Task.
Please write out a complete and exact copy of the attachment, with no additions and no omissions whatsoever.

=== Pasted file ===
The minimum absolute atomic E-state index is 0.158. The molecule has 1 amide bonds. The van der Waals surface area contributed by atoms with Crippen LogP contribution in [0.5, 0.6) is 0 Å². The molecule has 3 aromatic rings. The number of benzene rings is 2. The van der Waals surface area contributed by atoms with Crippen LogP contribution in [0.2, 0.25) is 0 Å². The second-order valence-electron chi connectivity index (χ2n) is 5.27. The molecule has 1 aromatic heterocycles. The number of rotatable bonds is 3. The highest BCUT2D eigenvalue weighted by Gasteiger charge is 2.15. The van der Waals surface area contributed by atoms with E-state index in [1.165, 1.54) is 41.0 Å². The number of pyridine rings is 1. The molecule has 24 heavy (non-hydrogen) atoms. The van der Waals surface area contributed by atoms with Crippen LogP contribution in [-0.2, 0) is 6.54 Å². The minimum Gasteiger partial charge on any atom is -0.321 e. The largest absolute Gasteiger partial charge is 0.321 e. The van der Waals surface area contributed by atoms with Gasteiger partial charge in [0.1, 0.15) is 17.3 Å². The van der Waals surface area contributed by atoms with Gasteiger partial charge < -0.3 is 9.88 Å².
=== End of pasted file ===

The minimum absolute atomic E-state index is 0.158. The molecule has 1 amide bonds. The van der Waals surface area contributed by atoms with Crippen LogP contribution in [0.5, 0.6) is 0 Å². The molecule has 3 aromatic rings. The number of benzene rings is 2. The van der Waals surface area contributed by atoms with Crippen LogP contribution in [0.2, 0.25) is 0 Å². The second-order valence-electron chi connectivity index (χ2n) is 5.27. The molecule has 1 aromatic heterocycles. The number of rotatable bonds is 3. The highest BCUT2D eigenvalue weighted by Gasteiger charge is 2.15. The van der Waals surface area contributed by atoms with E-state index in [1.165, 1.54) is 41.0 Å². The number of pyridine rings is 1. The molecule has 24 heavy (non-hydrogen) atoms. The van der Waals surface area contributed by atoms with Crippen LogP contribution in [-0.2, 0) is 6.54 Å². The minimum Gasteiger partial charge on any atom is -0.321 e. The largest absolute Gasteiger partial charge is 0.321 e. The van der Waals surface area contributed by atoms with Gasteiger partial charge in [0.1, 0.15) is 17.3 Å². The van der Waals surface area contributed by atoms with Gasteiger partial charge < -0.3 is 9.88 Å².